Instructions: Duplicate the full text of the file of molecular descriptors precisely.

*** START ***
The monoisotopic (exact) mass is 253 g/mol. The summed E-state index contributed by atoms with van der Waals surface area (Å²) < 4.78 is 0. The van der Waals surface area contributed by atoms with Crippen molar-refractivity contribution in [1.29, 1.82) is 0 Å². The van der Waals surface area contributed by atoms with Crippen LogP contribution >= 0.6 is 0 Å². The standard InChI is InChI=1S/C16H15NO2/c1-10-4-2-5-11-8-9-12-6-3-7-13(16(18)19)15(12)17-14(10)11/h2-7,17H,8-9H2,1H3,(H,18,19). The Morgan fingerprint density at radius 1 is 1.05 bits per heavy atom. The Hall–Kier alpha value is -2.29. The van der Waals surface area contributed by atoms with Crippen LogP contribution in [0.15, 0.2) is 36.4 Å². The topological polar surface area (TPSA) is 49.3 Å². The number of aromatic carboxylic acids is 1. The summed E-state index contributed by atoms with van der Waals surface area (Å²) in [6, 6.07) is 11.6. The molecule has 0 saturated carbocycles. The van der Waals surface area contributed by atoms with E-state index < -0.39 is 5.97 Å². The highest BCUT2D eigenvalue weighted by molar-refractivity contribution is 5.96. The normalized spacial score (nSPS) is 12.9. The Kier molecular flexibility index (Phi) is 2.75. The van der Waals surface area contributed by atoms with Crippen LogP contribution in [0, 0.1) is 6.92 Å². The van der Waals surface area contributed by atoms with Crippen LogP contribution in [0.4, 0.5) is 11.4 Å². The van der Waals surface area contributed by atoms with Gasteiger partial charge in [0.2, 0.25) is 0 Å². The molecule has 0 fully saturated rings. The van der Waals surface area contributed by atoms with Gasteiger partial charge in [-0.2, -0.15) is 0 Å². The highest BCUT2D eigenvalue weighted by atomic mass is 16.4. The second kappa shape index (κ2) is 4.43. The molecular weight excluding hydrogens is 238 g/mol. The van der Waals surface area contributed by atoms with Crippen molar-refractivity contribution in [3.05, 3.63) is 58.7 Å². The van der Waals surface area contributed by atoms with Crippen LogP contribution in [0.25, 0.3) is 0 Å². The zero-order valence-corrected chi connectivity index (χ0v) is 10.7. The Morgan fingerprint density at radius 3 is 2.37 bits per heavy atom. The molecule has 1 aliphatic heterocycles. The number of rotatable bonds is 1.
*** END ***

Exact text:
The monoisotopic (exact) mass is 253 g/mol. The summed E-state index contributed by atoms with van der Waals surface area (Å²) < 4.78 is 0. The van der Waals surface area contributed by atoms with Crippen molar-refractivity contribution in [1.29, 1.82) is 0 Å². The van der Waals surface area contributed by atoms with Crippen LogP contribution >= 0.6 is 0 Å². The standard InChI is InChI=1S/C16H15NO2/c1-10-4-2-5-11-8-9-12-6-3-7-13(16(18)19)15(12)17-14(10)11/h2-7,17H,8-9H2,1H3,(H,18,19). The Morgan fingerprint density at radius 1 is 1.05 bits per heavy atom. The Hall–Kier alpha value is -2.29. The van der Waals surface area contributed by atoms with Crippen LogP contribution in [0.15, 0.2) is 36.4 Å². The topological polar surface area (TPSA) is 49.3 Å². The number of aromatic carboxylic acids is 1. The summed E-state index contributed by atoms with van der Waals surface area (Å²) in [6, 6.07) is 11.6. The molecule has 0 saturated carbocycles. The van der Waals surface area contributed by atoms with E-state index < -0.39 is 5.97 Å². The highest BCUT2D eigenvalue weighted by molar-refractivity contribution is 5.96. The normalized spacial score (nSPS) is 12.9. The Kier molecular flexibility index (Phi) is 2.75. The van der Waals surface area contributed by atoms with Crippen LogP contribution in [0, 0.1) is 6.92 Å². The van der Waals surface area contributed by atoms with Crippen LogP contribution in [0.4, 0.5) is 11.4 Å². The van der Waals surface area contributed by atoms with Gasteiger partial charge in [0.2, 0.25) is 0 Å². The molecule has 0 fully saturated rings. The van der Waals surface area contributed by atoms with Gasteiger partial charge in [-0.2, -0.15) is 0 Å². The highest BCUT2D eigenvalue weighted by atomic mass is 16.4. The second kappa shape index (κ2) is 4.43. The molecular weight excluding hydrogens is 238 g/mol. The van der Waals surface area contributed by atoms with Crippen molar-refractivity contribution in [3.05, 3.63) is 58.7 Å². The van der Waals surface area contributed by atoms with Crippen LogP contribution in [0.25, 0.3) is 0 Å². The zero-order valence-corrected chi connectivity index (χ0v) is 10.7. The Morgan fingerprint density at radius 3 is 2.37 bits per heavy atom. The molecule has 1 aliphatic heterocycles. The number of rotatable bonds is 1.